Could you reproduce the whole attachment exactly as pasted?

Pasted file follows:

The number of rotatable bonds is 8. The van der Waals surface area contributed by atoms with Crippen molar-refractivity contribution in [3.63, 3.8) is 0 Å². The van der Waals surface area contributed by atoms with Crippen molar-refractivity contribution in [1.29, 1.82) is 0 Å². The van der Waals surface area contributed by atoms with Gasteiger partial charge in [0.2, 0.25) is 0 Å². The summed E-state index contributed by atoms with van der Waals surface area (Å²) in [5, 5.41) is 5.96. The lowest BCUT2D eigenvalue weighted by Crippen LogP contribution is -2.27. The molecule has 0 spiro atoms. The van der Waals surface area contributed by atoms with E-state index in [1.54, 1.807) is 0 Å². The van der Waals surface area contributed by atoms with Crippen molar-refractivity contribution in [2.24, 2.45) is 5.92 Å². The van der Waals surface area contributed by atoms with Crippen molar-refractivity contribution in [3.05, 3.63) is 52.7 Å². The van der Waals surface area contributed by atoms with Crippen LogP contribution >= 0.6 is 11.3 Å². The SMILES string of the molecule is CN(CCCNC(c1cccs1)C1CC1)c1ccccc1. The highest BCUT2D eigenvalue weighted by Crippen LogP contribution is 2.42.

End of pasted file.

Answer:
The number of rotatable bonds is 8. The van der Waals surface area contributed by atoms with Crippen molar-refractivity contribution in [3.63, 3.8) is 0 Å². The van der Waals surface area contributed by atoms with Crippen molar-refractivity contribution in [1.29, 1.82) is 0 Å². The van der Waals surface area contributed by atoms with Gasteiger partial charge in [0.2, 0.25) is 0 Å². The summed E-state index contributed by atoms with van der Waals surface area (Å²) in [5, 5.41) is 5.96. The lowest BCUT2D eigenvalue weighted by Crippen LogP contribution is -2.27. The molecule has 0 spiro atoms. The van der Waals surface area contributed by atoms with E-state index in [1.54, 1.807) is 0 Å². The van der Waals surface area contributed by atoms with Crippen molar-refractivity contribution in [2.24, 2.45) is 5.92 Å². The van der Waals surface area contributed by atoms with Crippen molar-refractivity contribution in [3.05, 3.63) is 52.7 Å². The van der Waals surface area contributed by atoms with Crippen LogP contribution >= 0.6 is 11.3 Å². The SMILES string of the molecule is CN(CCCNC(c1cccs1)C1CC1)c1ccccc1. The highest BCUT2D eigenvalue weighted by Crippen LogP contribution is 2.42.